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The Essence of Democratic Representation (1 Viewer)


The test of the metal of a federal legislator in the American republic is whether that elected person will independently question the demeanor of the Executive Branch when suspicion is cast upon it. It is a litmus test of sorts which will determine if the legislator is in the President's hip-pocket or properly reflecting the will of the electorate, who placed her into office. The essence of representative government is not found in the portable "Robert's Rules of Order" or in the Congressional protocol that caters to Senate and House partisan politics, but, rather, in the distinctions between right and wrong and the concepts of honesty and dishonesty. The philosophical approach to political ethics is a broad door to what legislators like to consider as practical expediency and pragmatism. These two terms, expediency and pragmatism, serve most legislators in Congress as the means of getting a measure passed which is 30 percent right and 70 percent wrong. If such a measure is passed by the majority vote of the controlling political party, the only actions the minority party can take are either coalescence to the majority view or independent or united opposition to the wrong view.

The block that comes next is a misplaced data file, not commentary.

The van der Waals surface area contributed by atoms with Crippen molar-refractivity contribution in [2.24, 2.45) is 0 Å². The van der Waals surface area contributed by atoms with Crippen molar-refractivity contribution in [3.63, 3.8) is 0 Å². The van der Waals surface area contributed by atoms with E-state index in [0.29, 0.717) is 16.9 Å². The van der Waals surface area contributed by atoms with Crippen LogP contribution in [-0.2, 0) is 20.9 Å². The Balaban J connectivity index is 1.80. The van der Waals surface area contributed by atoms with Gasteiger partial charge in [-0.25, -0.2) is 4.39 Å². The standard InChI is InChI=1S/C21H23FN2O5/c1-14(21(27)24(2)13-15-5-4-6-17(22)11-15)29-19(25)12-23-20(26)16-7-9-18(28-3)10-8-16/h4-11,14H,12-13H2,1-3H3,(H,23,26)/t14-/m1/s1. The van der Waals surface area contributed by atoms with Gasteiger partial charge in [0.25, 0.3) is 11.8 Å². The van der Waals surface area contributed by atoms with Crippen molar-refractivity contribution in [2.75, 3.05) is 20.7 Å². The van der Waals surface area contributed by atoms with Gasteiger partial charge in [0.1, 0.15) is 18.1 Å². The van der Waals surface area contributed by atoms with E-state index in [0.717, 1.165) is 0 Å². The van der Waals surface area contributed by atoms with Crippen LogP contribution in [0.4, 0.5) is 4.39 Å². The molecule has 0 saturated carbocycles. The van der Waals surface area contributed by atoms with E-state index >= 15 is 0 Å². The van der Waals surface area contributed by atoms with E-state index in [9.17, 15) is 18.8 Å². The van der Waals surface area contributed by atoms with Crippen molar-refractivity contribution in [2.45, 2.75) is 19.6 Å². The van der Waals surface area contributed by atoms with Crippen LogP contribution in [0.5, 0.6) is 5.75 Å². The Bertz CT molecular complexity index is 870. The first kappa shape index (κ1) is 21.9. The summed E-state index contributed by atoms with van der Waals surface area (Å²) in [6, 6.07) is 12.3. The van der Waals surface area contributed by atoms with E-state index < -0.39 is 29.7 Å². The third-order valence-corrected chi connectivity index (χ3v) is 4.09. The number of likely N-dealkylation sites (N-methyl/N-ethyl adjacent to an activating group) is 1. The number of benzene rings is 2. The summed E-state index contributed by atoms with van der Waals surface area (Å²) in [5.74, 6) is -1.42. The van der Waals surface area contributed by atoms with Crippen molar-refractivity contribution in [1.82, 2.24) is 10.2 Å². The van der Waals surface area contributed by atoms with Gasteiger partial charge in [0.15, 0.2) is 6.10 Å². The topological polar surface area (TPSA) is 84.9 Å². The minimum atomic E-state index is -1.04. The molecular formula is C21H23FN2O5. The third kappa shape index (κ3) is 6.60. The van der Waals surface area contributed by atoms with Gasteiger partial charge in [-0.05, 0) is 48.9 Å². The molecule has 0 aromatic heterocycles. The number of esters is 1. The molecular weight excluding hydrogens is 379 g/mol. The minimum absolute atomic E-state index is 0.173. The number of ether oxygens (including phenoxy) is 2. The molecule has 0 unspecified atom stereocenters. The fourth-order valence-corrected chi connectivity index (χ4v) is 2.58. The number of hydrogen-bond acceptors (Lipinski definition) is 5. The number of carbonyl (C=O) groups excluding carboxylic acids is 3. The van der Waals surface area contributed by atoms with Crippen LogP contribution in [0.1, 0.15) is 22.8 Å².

If, per chance, the President has usurped his constitutional power and is exerting undue influence on the majority party in the House or Senate to pass a partcular measure, it is the duty of any member of Congress, regardless of party affiliation, to stand and denounce that action. If the President is suspected of doning anything illegal under the Constitution or any other federal law, it is the duty of any member of Congress, who has weighed the evidence and feels there is probable cause for suspicion, to stand and voice the suspicion on the floor of her respective chamber.

All of this said, I call upon Congressman Jay Inslee, Senator Patty Murray, and Senator Maria Cantwell of Washington State to closely examine the actions of President George W. Bush which occurred directly after 9/11. All of the cogent evidence thus far brought forward indicates that Mr. Bush was culpable of obstruction of justice when he directly or indirectly ordered that the family of Osama Bin Laden be flown out of the United States by a federal jet at a time when all of the civilian aircraft was ordered grounded. If Mr. Bush did order this action, he was not above the law and cannot invoke executive privilege to seek immunity. Had any other citizen of the United States sought to obscure evidence in the 9/11 investigation, he/she would have been speedily arrested and incarcerated.

A democratic constitutional republic will only endure the test of time if the elected representatives of the people honestly and faithfully discharge their duty to protect and defend the written constitutional law against all enemies, foreign and domestic. It was Thomas Jefferson who stated in 1790, "I have sworn upon the altar of freedom eternal vigilence against all tyranny over the mind of man."